In truth, I could not be completely objective while viewing the debate.  I decided my position on the Sabbath a long time ago, after years of wrestling with the issue prayerfully, testing everything with Scripture in council with my wife and other believers.  Consequently, while I have tried to present an evenhanded review, I ask for the readers’ pardon if undue bias creeps in.  Hopefully there has been enough useful material in these paragraphs to inspire you to watch the debate and make your own assessment of the issue.


 

[1] Refutations of these arguments against Torah are readily available from many ministries and teachers, including Outreach Israel Ministries, Lion and Lamb Ministries, El Shaddai Ministries, Alliance of Redeemed Israel, and Wildbranch Ministry, to name a few.  119 Ministries has an excellent series of teachings addressing for each point Pastor Rosebrough made.  They include:

[2] The book of Hebrews is at the heart of controversy regarding Christian observance of anything in the Law of God (also known as the Law of Moses, and as Torah).  For centuries the common Christian teaching is that Hebrews is about God doing things in an entirely different way.  That is a misunderstanding.  Hebrews addresses a prophesied change in the priesthood, not an annulment of God’s Law.  The word “covenant” does not appear in the original Greek in Hebrews 8:7 or 8:13.  That is why the word is in italics in most translations.  Young’s Literal Translation renders Hebrews 8:13 this way:

“in the saying `new,’ He hath made the first old, and what doth become obsolete and is old [is] nigh disappearing.” (Hebrews 8:13 YLT)

The “new” is the new priesthood, with Yeshua as the High Priest of the order of Melchizedek.  The author of Hebrews points out that prophecy from Psalm 110.  What is also new is the Aaronic priesthood, which according to Ezekiel 44 will be the sons of Zadok, who alone among the descendants of Aaron remained pure and did not lead the people into lawlessness.  Thus it is not the old covenants (and there have been many) that are disappearing, but the imperfections in the humans who are to keep the covenants.  The Temple worship and so much else which the Lord gave to humanity through Moses are shadows of the things to come, but a shadow does not disappear when the real object comes in the room.  Rather, it becomes diminished in the presence of the actual item.  That is why the prophets explain to us how the Temple, the sacrifices, Sabbath, and the Feasts will continue in the Millennial Kingdom, with King Yeshua officiating and teaching us about them. See for example (and there are many examples in Scripture), Isaiah 66:22-23:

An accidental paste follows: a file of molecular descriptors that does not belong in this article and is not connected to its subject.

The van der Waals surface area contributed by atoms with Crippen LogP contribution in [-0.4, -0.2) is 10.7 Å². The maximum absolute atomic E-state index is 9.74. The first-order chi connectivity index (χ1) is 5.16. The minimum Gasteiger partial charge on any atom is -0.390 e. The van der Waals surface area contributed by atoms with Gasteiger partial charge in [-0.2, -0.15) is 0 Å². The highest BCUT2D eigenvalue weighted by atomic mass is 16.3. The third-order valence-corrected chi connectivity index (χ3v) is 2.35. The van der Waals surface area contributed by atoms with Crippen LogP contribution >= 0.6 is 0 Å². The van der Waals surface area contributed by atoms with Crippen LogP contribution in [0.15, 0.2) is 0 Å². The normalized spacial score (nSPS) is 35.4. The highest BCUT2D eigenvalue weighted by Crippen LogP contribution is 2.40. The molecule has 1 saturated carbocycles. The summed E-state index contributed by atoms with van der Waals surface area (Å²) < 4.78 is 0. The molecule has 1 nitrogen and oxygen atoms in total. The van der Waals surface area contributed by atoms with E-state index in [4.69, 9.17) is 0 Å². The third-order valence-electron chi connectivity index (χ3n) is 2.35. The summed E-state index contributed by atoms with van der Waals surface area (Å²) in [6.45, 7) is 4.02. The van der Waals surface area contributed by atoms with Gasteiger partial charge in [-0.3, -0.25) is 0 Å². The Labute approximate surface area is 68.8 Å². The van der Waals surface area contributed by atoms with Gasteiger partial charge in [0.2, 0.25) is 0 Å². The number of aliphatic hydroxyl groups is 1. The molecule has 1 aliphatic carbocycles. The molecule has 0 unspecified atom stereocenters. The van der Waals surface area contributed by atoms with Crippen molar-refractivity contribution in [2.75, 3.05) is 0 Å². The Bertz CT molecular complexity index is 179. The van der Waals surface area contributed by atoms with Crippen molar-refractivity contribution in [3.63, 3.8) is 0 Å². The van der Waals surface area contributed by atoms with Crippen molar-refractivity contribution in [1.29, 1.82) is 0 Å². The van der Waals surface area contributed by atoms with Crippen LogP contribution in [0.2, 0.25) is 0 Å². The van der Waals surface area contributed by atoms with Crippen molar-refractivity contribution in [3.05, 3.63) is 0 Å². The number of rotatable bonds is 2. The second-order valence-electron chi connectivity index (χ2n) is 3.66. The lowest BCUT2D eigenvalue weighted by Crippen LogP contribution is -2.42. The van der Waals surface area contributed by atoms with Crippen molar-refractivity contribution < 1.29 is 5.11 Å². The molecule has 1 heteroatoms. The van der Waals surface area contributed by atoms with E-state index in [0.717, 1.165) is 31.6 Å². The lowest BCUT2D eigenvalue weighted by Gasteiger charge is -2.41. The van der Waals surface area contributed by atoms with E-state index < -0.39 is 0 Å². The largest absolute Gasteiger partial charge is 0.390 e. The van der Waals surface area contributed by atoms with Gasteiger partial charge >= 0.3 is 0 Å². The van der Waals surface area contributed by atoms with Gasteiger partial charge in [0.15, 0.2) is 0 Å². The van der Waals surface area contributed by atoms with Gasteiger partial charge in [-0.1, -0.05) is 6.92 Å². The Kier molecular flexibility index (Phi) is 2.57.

“For as the new heavens and the new earth which I will make shall remain before Me,” says the LORD, “So shall your descendants and your name remain. And it shall come to pass that from one New Moon to another, and from one Sabbath to another, all flesh shall come to worship before Me,” says the LORD. (Isaiah 66:22-23 NKJV)

For further study on the better understanding of Hebrews, see Brad Scott’s short article, “Ivrim 7:12 – Doesn’t a change in the Priesthood mean no more Torah?”, and a more extensive article by 119 Ministries, “FAQ – Hebrews 7:12-18; 8:6-13 – New High Priesthood or Law Abolished?”.

 


© Albert J. McCarn and The Barking Fox Blog, 2014.  Permission to use and/or duplicate original material on The Barking Fox Blog is granted, provided that full and clear credit is given to Albert J. McCarn and The Barking Fox Blog with appropriate and specific direction to the original content.
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About The Barking Fox

I am . . . - A lifelong disciple of Jesus (Yeshua) of Nazareth. - An avid student of the Bible. - A devoted husband and father. - A 29-year veteran of the United States Army. - A historian who connects people with their own stories.

5 responses to “About That Great Sabbath Debate”

  1. Dave says :

    Thank you for this awesome debate review! Shalom. 🙂

    Like

  2. Sue in NC says :

    Excellent review – thoughtful and though-provoking. Thanks!

    Like

  3. Simeon Tovovur says :

    I enjoyed so much going through the debate as both sides represented much of what is being said and founded on in argument to sabbath being holy.

    Like